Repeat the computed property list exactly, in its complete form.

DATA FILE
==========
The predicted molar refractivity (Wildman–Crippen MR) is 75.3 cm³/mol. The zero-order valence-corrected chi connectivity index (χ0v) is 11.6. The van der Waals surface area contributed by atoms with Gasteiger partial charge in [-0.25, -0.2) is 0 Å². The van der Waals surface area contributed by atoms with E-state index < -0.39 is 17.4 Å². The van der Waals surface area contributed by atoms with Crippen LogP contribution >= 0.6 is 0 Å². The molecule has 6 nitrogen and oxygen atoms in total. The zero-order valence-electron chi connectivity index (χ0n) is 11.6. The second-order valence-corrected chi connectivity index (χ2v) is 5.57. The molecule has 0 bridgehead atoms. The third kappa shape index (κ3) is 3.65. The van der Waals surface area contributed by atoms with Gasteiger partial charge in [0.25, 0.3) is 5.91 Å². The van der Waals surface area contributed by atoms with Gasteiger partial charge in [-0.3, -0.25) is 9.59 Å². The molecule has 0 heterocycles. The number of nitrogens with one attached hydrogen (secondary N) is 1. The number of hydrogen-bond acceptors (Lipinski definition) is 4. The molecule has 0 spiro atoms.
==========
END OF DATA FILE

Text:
The predicted molar refractivity (Wildman–Crippen MR) is 75.3 cm³/mol. The zero-order valence-corrected chi connectivity index (χ0v) is 11.6. The van der Waals surface area contributed by atoms with Gasteiger partial charge in [-0.25, -0.2) is 0 Å². The van der Waals surface area contributed by atoms with E-state index < -0.39 is 17.4 Å². The van der Waals surface area contributed by atoms with Crippen LogP contribution >= 0.6 is 0 Å². The molecule has 6 nitrogen and oxygen atoms in total. The zero-order valence-electron chi connectivity index (χ0n) is 11.6. The second-order valence-corrected chi connectivity index (χ2v) is 5.57. The molecule has 0 bridgehead atoms. The third kappa shape index (κ3) is 3.65. The van der Waals surface area contributed by atoms with Gasteiger partial charge in [0.25, 0.3) is 5.91 Å². The van der Waals surface area contributed by atoms with Gasteiger partial charge in [-0.3, -0.25) is 9.59 Å². The molecule has 0 heterocycles. The number of nitrogens with one attached hydrogen (secondary N) is 1. The number of hydrogen-bond acceptors (Lipinski definition) is 4. The molecule has 0 spiro atoms.